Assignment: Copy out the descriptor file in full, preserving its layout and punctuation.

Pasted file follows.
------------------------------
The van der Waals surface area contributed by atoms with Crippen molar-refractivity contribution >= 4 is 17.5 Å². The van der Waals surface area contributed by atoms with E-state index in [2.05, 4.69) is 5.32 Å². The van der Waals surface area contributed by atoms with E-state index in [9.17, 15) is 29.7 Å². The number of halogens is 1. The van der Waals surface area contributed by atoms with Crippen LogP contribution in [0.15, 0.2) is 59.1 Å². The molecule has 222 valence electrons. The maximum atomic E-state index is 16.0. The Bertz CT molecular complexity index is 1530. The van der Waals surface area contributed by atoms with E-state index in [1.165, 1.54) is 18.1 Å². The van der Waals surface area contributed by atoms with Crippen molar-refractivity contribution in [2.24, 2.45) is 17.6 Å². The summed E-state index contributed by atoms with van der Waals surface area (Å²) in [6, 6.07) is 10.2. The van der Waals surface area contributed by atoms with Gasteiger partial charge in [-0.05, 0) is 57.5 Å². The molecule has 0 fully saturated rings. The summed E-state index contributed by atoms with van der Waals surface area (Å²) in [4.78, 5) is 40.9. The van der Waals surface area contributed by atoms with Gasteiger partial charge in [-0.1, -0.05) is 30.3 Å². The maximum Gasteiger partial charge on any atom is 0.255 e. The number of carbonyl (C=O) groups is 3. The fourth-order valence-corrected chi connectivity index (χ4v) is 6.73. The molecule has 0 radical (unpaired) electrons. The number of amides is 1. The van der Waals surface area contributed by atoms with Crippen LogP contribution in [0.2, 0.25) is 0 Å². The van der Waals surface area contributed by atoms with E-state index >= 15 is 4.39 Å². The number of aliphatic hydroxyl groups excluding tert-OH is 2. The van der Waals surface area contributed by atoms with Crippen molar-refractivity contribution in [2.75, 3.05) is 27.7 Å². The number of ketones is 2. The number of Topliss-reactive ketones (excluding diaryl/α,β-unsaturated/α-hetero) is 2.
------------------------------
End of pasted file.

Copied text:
The van der Waals surface area contributed by atoms with Crippen molar-refractivity contribution >= 4 is 17.5 Å². The van der Waals surface area contributed by atoms with E-state index in [2.05, 4.69) is 5.32 Å². The van der Waals surface area contributed by atoms with E-state index in [9.17, 15) is 29.7 Å². The number of halogens is 1. The van der Waals surface area contributed by atoms with Crippen LogP contribution in [0.15, 0.2) is 59.1 Å². The molecule has 222 valence electrons. The maximum atomic E-state index is 16.0. The Bertz CT molecular complexity index is 1530. The van der Waals surface area contributed by atoms with E-state index in [1.165, 1.54) is 18.1 Å². The van der Waals surface area contributed by atoms with Crippen molar-refractivity contribution in [2.24, 2.45) is 17.6 Å². The summed E-state index contributed by atoms with van der Waals surface area (Å²) in [6, 6.07) is 10.2. The van der Waals surface area contributed by atoms with Gasteiger partial charge in [-0.05, 0) is 57.5 Å². The molecule has 0 fully saturated rings. The summed E-state index contributed by atoms with van der Waals surface area (Å²) in [4.78, 5) is 40.9. The van der Waals surface area contributed by atoms with Gasteiger partial charge in [-0.1, -0.05) is 30.3 Å². The maximum Gasteiger partial charge on any atom is 0.255 e. The number of carbonyl (C=O) groups is 3. The fourth-order valence-corrected chi connectivity index (χ4v) is 6.73. The molecule has 0 radical (unpaired) electrons. The number of amides is 1. The van der Waals surface area contributed by atoms with Crippen LogP contribution in [0.2, 0.25) is 0 Å². The van der Waals surface area contributed by atoms with E-state index >= 15 is 4.39 Å². The number of aliphatic hydroxyl groups excluding tert-OH is 2. The van der Waals surface area contributed by atoms with Crippen molar-refractivity contribution in [2.75, 3.05) is 27.7 Å². The number of ketones is 2. The number of Topliss-reactive ketones (excluding diaryl/α,β-unsaturated/α-hetero) is 2.